You can easily identify poor souls afflicted with this terrible disease. They can be found at virtually any marina or yacht club. They continuously walk up and down the docks, with an arm extended pointing at various boats, and can be overheard muttering things like, "The disadvantages of that make are...", or "The problem with that design is...". They normally conclude by pointing at some huge shiny fibreglass testiment to human engineering, and even spew flaws in that. Then they hop in their car and drive home, only to repeat the process  over and over again, never actually leaving the confines of terra firma.

The truth is, every boat consists of a number of design compromises, and there is no such thing as "The Best Boat", otherwise there would only be one make and one model. In reality, there are 1000's, designed and manufactured over the years to suit the needs and preferences of individual sailors.

So while it's a good idea, to check out many boats to get a feel for hulls shapes, rig and keel types, deck and accommodation layouts, instrumentation options, gear and owner modifications, after you've seen about 10 different models in you size and price range, you should be able to determine what your initial preferences are. I say "initial", because no matter what, as your sailing experience increases, your needs will change and your preferences will become more fine tuned.

In other words, there is no such thing as a "Best Boat" and even if there was, you wouldn't have the background to realize it when you found it. So the best advise is to define your "main needs", identify you "must haves", and then go shopping, seriously!

Asking Price Nonsense

If you're like me, you'll immediately run into a problem. Various boats, all seemingly similar, will have drastically different price tags. Our dreams before buying Serendipity were almost dashed when we lost confidence in our ability to understand whether an asking price was reasonable.  About to give up, for fear we'd unwittingly end up with an over-priced lemon, we met a racer that was in his 80's (and owned the fastest boat around).

He told me,

   "Lad, there are three prices for every sailboat":

  1. The price for which a boat lover will hand over the keys with a tear in his eye.
  2. The price a starry eyed owner needs to move up to the boat he now wants.
  3. The amount he'll take when he's giving up sailing, or after he's already bought another.

Suddenly it all made sense to me, "Sailboat asking prices don't make sense"!

So all I had to do, was evaluate the worth of a boat myself, offer what I believed fair, and if my offer was accepted, GREAT, and if it wasn't, that was also OK because there are too many boats for sale to pay too much for one, I'd  just find another from an owner that falls into category 3 above.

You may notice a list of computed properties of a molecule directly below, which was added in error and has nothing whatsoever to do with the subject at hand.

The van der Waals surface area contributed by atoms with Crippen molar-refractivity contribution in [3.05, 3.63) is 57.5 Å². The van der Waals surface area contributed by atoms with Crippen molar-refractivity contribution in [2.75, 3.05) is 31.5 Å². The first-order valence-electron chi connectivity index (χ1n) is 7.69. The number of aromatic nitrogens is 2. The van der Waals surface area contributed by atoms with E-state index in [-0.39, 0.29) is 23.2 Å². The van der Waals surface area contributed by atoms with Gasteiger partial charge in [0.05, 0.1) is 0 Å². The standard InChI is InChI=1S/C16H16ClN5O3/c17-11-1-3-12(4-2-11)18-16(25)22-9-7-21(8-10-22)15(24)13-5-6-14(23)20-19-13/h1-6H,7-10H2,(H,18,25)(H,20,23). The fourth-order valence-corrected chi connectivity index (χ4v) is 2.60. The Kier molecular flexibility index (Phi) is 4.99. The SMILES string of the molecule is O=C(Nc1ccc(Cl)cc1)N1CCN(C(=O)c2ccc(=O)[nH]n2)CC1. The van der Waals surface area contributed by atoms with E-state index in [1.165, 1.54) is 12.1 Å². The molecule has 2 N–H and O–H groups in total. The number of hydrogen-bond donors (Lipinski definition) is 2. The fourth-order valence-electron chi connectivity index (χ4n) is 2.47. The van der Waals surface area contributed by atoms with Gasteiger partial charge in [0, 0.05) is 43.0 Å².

Used Sailboat Evaluation

When looking at various boats; owners, brokers, and manufacturers literature will be in various formats, and include different kinds of information. To simplify boat comparisons, it's important to compare apples to apples, so the first thing you should do is put all information in a common format. If the information isn't readily available, keep asking questions or searching the net, until you have everything you need to completely define what each boat is, and what it includes.

To download a handy inspection form,click Trailer Sailor Evaluation Form,  (8Kbyte .txt file), that you can print out and complete during vessel inspections for future reference and vessel comparison.

I once heard a trailer sailor declare: "Anything over $3000 (US$2000) for an 18 footer is too much, with so many boats out there."

Well, I've seen plenty of 16 footers worth much more, and 25 footers that weren't worth the gas it took to see them. But I will say,

"In today's used boat market, every buyer should be able to launch a bargain!

A great resource, for determining boat value is available from various yacht brokers on the internet. Calculate the average asking price for the year, make, and model of the vessel you are considering. Deduct 20% from the average asking price. Apply premiums and discounts as listed on the Trailer Sailor Evaluation Form, based on the vessel condition, sail inventory and condition, and gear included with the deal.

If you can buy it for anything less than the resultant amount calculated, you've launched a bargain. Don't be afraid to offer considerably less than the owner is asking. If they seem somewhat irritated, show them your figures, clippings from similar vessel advertisements that are similar in price, and explain the reason for any premiums or discounts applied. Sooner or later, you'll find a "Category 3" seller. 

A professional Marine Survey is recommended prior to purchase and sale conclusion.

Sailing4.wmf (3046 bytes) Return To Top of Page Sure hope you enjoyed, "Buying A Boat"